‘She’ll find it very frustrating’As U.S President Harry Truman prepared to leave the Oval Office in 1953 after serving two terms, or eight years, he talked to a staffer about the man who would replace him, the highly popular World War II hero Gen. Dwight Eisenhower. “He’ll sit here and he’ll say ‘Do this! Do that!’ And nothing will happen. Poor Ike. It won’t be a bit like the army. He’ll find it very frustrating.”
Kim Byong-joon, chief of policy planning for President Roh Moo-hyun, cited the quote by Truman in his book, “There is No President for 99 percent,” a memoir of the late president. Kim was agreeing with the thoughts of the American president. Despite what almost everybody believes, there’s not much a president can do while in office.
Is this true? Let’s take a look.
A president enjoys the largest amount of power and attention upon being elected. It is a moment of triumph for both the individual and the aides surrounding him. They confidently head to the presidential office as if fully ready to take up the nation and all its affairs - although the only things of use they can bring from their campaign headquarters are propaganda, old schedules and tired stump speeches.
It doesn’t take long for them to awake to the real world.
The president-elect is not given time to rest up after a hard campaign and enjoy the moment. Park Geun-hye will immediately have to start looking for people to make up her transition team and government. The list won’t drop from the sky and it’s a strong possibility that the president-elect will realize she’s coming up short despite all the aides around her. Three weeks after winning his election, President-elect John F. Kennedy found himself crying out in want of useful human talent.
The president-elect is also indebted to many people. That burden often leads to bad choices. Political headwinds blow at gale force way before the swearing in. Documents and papers demanding review pile up on the desk. The heavy workload again leads to bad decisions. Even if she’s brimming with confidence, the president-elect’s engines are not fully primed to get to cruising speed. The missteps of an administration start from this moment when the president-elect is still intoxicated with election victory.
A new government sets sail on a rapturous note. Both the media and legislature are responsive and engaging during the honeymoon period. There is no reason for it to be defensive since it has done nothing to answer for. And the president’s approval ratings are high.
But honeymoons last for a year at the longest. Although he was one of the great masters of passing U.S. legislation, Lyndon Johnson, who succeeded the assassinated John F. Kennedy, would later advise his successors to do everything possible in the first year because that was the only time the legislature would listen and be cooperative.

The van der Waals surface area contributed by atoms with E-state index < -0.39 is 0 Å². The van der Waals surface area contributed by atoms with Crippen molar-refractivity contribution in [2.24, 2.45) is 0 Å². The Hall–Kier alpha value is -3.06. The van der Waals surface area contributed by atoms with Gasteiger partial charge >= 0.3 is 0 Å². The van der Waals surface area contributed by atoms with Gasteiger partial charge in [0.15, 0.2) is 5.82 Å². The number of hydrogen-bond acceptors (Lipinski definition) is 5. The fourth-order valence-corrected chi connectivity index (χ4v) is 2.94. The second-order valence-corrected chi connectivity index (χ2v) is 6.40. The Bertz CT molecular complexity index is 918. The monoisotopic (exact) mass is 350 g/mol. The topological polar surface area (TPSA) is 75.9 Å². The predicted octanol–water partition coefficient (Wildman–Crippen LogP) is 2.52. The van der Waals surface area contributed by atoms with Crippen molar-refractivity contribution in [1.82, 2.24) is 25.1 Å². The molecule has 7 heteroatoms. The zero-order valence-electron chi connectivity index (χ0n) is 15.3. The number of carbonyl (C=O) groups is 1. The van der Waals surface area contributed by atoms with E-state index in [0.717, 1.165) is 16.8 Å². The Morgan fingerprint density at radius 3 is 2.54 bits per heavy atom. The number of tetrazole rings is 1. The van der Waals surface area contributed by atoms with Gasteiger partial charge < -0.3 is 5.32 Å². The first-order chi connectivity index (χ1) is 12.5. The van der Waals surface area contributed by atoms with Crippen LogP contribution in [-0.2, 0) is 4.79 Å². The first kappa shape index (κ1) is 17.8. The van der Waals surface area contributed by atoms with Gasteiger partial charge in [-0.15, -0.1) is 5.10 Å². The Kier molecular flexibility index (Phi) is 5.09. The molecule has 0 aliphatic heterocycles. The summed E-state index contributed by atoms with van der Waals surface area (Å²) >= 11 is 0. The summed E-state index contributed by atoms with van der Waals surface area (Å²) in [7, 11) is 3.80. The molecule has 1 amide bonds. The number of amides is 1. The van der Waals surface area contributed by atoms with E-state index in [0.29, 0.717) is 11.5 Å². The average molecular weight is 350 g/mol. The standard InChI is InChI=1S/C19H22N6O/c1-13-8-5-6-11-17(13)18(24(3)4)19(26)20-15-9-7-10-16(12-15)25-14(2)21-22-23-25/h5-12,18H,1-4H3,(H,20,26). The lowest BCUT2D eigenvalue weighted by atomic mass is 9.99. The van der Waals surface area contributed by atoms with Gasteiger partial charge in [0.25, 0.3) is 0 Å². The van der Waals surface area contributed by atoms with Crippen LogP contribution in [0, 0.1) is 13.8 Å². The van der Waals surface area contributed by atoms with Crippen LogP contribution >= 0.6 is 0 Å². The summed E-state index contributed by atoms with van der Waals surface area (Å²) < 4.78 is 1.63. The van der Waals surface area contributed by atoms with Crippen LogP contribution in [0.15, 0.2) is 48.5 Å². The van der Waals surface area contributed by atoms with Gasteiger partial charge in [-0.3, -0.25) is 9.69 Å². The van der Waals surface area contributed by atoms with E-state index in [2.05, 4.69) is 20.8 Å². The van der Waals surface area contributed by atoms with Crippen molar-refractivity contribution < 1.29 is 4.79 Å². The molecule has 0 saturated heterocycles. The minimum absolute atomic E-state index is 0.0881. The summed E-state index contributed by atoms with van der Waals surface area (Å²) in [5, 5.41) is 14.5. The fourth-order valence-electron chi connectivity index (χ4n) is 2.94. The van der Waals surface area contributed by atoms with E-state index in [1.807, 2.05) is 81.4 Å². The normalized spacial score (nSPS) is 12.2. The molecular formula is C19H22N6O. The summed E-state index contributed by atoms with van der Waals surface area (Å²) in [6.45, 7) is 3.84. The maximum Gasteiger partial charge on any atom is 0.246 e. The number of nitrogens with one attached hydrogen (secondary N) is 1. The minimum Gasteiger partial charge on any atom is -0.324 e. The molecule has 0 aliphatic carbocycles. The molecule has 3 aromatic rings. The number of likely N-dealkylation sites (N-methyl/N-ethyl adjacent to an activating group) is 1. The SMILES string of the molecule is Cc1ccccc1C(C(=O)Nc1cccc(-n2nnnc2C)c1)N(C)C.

Later, scandals pop up and diplomatic headaches come on. While the president is engrossed in work, there are those who feel neglected and hurt. As the term rolls on, the list of the resentful grows. Those who were once quiet start raising their voices. The approval rating slowly sinks.
By the end of the first year in office, the president will come to the awareness that unexpected things always happen and nothing goes as planned. The president will realize that she will be spending most of her time and energy fighting battles she can do little about and picking up other people’s messes.
The president will become more and more introverted and try to avoid reading the newspapers, which are usually unfriendly toward the president and the government. The president turns media-shy and picky about news organizations she will talk to. The clock ticks and the president becomes anxious and frustrated about having done so little. The president decides to take things into her own hands, enlarging the presidential office to fill it with more advisers and aides.
In his book “Organizing the Presidency,” in which he examined White House staffs from President Franklin Roosevelt to George W. Bush, Steven Hess, a senior fellow emeritus in the governance studies program at the Brookings Institution, concluded that no U.S. presidents succeeded in running governments the way he sincerely wanted.
Presidents in other countries are no different. President Lee Myung-bak walked a similar path. His successor and those coming after her face the same road with occasional turning points toward successes, failures, draws and disappointments.
President Truman, who complained “nothing happens” in the Oval Office, happens to be one of the most respected American presidents. Although a president can be unappreciated during his or her term or even lifetime, history’s judgement sometimes turns around. We sincerely wish our new president good luck from the very start.
* The author is deputy editor of political news at the JoongAng Ilbo.
by Ko Jung-ae